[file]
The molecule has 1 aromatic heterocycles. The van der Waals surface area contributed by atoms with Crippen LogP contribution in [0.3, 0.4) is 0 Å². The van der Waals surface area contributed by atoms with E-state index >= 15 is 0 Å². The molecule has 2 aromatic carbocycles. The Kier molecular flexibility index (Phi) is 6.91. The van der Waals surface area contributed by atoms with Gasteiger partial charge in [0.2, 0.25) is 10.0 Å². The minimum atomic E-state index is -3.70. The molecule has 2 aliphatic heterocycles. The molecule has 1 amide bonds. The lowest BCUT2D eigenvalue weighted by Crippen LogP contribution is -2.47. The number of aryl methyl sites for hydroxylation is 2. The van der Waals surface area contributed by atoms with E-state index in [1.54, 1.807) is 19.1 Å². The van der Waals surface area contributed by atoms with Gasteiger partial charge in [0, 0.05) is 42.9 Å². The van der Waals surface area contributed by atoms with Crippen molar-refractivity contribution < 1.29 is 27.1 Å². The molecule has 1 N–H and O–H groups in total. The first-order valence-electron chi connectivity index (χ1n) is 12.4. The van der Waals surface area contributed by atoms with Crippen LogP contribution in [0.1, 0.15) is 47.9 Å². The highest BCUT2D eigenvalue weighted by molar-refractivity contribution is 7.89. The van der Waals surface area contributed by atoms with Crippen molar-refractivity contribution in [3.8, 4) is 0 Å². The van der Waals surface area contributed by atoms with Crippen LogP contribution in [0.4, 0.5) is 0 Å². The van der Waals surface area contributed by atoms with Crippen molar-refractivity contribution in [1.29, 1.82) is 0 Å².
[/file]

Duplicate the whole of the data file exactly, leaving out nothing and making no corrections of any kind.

The molecule has 1 aromatic heterocycles. The van der Waals surface area contributed by atoms with Crippen LogP contribution in [0.3, 0.4) is 0 Å². The van der Waals surface area contributed by atoms with E-state index >= 15 is 0 Å². The molecule has 2 aromatic carbocycles. The Kier molecular flexibility index (Phi) is 6.91. The van der Waals surface area contributed by atoms with Gasteiger partial charge in [0.2, 0.25) is 10.0 Å². The minimum atomic E-state index is -3.70. The molecule has 2 aliphatic heterocycles. The molecule has 1 amide bonds. The lowest BCUT2D eigenvalue weighted by Crippen LogP contribution is -2.47. The number of aryl methyl sites for hydroxylation is 2. The van der Waals surface area contributed by atoms with E-state index in [1.54, 1.807) is 19.1 Å². The van der Waals surface area contributed by atoms with Gasteiger partial charge in [0, 0.05) is 42.9 Å². The van der Waals surface area contributed by atoms with Crippen molar-refractivity contribution < 1.29 is 27.1 Å². The molecule has 1 N–H and O–H groups in total. The first-order valence-electron chi connectivity index (χ1n) is 12.4. The van der Waals surface area contributed by atoms with Crippen LogP contribution in [0.1, 0.15) is 47.9 Å². The highest BCUT2D eigenvalue weighted by molar-refractivity contribution is 7.89. The van der Waals surface area contributed by atoms with Crippen molar-refractivity contribution in [3.8, 4) is 0 Å². The van der Waals surface area contributed by atoms with Crippen LogP contribution in [0.4, 0.5) is 0 Å². The van der Waals surface area contributed by atoms with Crippen molar-refractivity contribution in [1.29, 1.82) is 0 Å².